The first question I have about this bill deals with exact specifications. In other words, where is the line and how close can entertainment companies come to crossing it before getting slapped with a ban or a fine? How short can Chocolat‘s Tia‘s shorts be? How sexy of a dance is too sexy for f(x)‘s Sulli to be performing on stage? What about groups comprised of both underage members and 19+ adults? What happens when choreography and outfits aren’t the crux of problem, but rather manipulated to seem that way as a result of potentially perverse camera angles? And really, is there any way to actually and objectively set these sorts of standards? Is the KCSC actually planning to come out with an enumerated list of what dance moves and articles of clothing will get entertainment companies in trouble, or will certain cases wind up being subjectively decided?
Given how erratically we have seen the Ministry of Gender, Equality, and Family wield their mighty banhammer over the course of the past few years, it is probably fair to say that without a specific set of provisions (which, realistically, will likely be utterly impossible to write or codify), the KCSC bill will wind up being effectively toothless and unfair — and unsurprisingly, will probably disproportionately affect girl groups far more than it will affect boy groups. From a certain perspective, this is understandable; perhaps the obvious sexualization of young women in K-pop is far more obvious and potentially dangerous than is the obvious sexualization of young me, particularly given that the “uncle fan” phenomenon has earned a lot more attention and suspicion than has the contribution of older women to fandoms (though this, too, is of course subject to debate); however, unequal enforcement of a law on the books is just that: unequal and unfair. While there are definitely elements of girl group performances that one could easily point to as crossing the line, one cannot be gender-blind. Chocolat’s choreography for “One More Day” was not or should not be significantly more offensive from the KCSC’s perspective than was, for example, BAP‘s choreography for “No Mercy” or certain elements of EXO-K and EXO-M‘s choreography for “MAMA” — but I can easily envision a scenario in which the KCSC’s stipulations are only selectively applied to girl groups.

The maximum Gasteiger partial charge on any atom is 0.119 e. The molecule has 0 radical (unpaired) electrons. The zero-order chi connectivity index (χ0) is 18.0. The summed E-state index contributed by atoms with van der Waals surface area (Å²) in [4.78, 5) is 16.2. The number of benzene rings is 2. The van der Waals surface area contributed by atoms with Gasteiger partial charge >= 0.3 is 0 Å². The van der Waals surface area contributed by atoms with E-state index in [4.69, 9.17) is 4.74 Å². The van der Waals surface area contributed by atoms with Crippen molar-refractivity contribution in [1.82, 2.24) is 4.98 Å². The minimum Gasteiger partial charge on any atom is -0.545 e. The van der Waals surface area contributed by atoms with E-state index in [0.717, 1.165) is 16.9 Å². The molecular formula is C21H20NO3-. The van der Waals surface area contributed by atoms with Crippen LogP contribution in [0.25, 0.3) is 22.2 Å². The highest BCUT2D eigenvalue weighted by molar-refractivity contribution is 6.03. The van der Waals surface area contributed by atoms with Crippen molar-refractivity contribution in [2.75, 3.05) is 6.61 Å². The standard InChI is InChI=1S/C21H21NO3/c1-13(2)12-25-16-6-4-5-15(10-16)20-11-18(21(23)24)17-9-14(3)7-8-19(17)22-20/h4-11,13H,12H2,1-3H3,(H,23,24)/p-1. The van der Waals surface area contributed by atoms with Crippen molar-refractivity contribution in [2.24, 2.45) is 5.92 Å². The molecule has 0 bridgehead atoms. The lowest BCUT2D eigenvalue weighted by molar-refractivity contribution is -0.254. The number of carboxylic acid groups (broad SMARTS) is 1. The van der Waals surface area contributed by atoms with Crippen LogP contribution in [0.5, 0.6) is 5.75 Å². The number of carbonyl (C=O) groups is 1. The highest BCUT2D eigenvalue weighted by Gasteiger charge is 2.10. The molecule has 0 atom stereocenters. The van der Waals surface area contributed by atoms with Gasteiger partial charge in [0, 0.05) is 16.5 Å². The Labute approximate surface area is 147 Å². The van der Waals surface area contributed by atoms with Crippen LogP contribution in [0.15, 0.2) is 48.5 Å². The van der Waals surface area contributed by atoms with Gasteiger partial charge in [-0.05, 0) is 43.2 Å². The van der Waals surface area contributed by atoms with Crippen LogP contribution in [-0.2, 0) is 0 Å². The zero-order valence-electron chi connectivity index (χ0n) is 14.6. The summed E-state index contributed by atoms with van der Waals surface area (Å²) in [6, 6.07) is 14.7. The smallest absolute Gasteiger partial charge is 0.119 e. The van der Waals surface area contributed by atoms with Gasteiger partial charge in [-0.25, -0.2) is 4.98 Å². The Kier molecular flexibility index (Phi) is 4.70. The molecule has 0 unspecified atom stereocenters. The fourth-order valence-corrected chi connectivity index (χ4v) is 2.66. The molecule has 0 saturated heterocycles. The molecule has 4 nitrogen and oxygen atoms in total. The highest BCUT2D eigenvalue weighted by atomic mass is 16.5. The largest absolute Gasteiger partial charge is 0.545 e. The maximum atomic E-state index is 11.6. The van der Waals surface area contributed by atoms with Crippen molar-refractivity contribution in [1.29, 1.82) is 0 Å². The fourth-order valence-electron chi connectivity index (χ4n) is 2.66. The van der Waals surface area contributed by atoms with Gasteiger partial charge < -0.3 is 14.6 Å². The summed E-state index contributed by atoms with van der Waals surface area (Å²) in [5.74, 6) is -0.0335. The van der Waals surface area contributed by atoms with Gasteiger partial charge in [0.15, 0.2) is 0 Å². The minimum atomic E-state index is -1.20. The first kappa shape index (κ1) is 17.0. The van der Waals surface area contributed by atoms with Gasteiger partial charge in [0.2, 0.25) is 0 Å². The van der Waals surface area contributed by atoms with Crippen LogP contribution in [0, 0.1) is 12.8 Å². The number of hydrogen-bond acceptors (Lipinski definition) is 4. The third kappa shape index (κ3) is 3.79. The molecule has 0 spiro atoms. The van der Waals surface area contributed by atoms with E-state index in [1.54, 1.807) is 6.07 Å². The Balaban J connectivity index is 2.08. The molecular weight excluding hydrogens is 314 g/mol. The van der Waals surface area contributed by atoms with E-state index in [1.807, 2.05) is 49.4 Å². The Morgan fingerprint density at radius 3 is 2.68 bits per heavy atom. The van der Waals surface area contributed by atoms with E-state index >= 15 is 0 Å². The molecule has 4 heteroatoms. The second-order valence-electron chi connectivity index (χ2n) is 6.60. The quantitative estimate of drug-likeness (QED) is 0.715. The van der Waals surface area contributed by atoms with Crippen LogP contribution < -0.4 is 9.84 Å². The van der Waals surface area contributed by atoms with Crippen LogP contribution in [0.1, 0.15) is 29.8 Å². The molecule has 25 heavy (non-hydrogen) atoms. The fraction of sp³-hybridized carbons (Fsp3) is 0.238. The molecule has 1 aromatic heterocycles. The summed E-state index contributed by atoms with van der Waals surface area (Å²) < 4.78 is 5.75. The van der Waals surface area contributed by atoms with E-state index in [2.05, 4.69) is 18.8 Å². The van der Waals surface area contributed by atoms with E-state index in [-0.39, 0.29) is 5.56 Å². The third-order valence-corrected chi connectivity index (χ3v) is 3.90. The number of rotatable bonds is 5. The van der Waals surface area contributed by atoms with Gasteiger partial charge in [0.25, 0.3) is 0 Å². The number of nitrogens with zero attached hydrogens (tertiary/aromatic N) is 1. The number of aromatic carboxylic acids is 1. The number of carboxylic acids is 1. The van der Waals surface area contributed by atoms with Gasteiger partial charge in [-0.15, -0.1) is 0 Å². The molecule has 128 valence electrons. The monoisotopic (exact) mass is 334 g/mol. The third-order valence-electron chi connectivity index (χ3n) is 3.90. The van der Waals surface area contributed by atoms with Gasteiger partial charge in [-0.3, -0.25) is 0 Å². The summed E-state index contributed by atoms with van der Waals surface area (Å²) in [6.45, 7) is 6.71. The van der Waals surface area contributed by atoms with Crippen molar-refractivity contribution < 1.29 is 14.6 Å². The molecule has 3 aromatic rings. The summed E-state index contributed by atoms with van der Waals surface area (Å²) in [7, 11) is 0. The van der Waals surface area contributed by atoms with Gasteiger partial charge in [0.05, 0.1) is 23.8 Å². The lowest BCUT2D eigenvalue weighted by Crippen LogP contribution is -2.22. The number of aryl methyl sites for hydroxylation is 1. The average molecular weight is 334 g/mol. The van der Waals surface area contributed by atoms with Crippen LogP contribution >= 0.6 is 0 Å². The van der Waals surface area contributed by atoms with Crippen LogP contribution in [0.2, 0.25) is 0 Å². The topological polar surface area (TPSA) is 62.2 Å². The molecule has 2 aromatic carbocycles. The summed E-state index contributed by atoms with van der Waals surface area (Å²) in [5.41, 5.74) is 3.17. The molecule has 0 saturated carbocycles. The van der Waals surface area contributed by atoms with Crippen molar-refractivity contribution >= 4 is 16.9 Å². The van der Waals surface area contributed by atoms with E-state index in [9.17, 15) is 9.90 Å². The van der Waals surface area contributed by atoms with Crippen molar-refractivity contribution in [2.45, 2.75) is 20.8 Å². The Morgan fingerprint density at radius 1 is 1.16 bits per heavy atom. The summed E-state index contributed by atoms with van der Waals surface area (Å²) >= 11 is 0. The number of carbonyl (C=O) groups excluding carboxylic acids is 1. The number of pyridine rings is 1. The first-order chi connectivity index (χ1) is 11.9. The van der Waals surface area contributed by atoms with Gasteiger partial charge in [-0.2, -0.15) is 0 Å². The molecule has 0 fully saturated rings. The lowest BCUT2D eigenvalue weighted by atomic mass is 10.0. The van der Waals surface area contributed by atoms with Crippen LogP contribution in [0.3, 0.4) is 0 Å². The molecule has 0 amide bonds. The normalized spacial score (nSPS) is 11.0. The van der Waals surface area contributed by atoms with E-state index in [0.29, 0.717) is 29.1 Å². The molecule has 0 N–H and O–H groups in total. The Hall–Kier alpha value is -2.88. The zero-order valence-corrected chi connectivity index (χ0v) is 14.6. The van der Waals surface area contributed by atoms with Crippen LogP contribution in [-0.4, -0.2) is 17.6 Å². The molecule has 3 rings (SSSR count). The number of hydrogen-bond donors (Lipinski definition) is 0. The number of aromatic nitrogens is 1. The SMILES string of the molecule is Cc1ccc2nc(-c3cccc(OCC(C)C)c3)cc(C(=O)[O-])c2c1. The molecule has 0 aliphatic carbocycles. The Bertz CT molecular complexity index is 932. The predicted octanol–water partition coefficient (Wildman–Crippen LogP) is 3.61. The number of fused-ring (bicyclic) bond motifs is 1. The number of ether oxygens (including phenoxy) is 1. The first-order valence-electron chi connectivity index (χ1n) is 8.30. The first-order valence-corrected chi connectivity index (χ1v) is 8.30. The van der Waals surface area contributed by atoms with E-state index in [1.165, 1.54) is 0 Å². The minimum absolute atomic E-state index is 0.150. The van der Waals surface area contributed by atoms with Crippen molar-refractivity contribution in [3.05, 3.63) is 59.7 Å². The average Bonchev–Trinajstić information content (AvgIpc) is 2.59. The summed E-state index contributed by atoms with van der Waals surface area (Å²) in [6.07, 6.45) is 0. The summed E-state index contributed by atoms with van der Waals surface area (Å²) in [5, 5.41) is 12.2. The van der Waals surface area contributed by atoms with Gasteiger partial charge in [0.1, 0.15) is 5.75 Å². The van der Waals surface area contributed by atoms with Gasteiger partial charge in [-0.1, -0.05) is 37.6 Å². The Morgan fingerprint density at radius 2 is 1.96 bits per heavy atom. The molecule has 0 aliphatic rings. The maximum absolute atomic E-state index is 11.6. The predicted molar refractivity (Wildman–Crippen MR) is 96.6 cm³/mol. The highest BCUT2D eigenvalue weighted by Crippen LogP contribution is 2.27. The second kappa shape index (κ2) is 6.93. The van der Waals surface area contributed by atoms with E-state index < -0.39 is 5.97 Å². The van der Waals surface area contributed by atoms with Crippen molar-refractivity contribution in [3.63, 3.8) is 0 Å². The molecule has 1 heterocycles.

Additionally, even if the bill doesn’t wind up being totally toothless, I don’t really understand how preventing minors from being uber-sexual on stage is going to contribute to more “wholesome” broadcasting — I mean, hasn’t anyone from the KCSC noticed that minors in idol groups are hardly the only offenders? Stopping minors from bringing an avalanche of sexy to television isn’t necessarily going to stop groups that are legally permitted to employ sexually suggestive content from doing so — and I find it difficult to believe that trying to control for violations by foisting certain programs with (equally subjective and difficult to implement) ratings restrictions will serve as much of a deterrent. An increasingly large number of companies — many of which are well-established and enormously powerful — create content for networks to broadcast, and attempting to force these networks to adhere to a bunch of subjective and unclear provisions will seriously curb creative content and create a much larger problem in terms of enforcement.
I suppose someone should give the KCSC a cookie for recognizing that the sexualization and objectification of minors is not a great thing, but they deserve very little praise for coming up with what seems to be a poorly-thought-out and impossible-to-execute solution. It is still unclear what the best way to go about fixing what might prove to be a very difficult problem will be, but a more heavy-handed approach seems like a pre-requisite.
Seoulmates, what do you think of KCSC’s latest actions? Will they be effectual?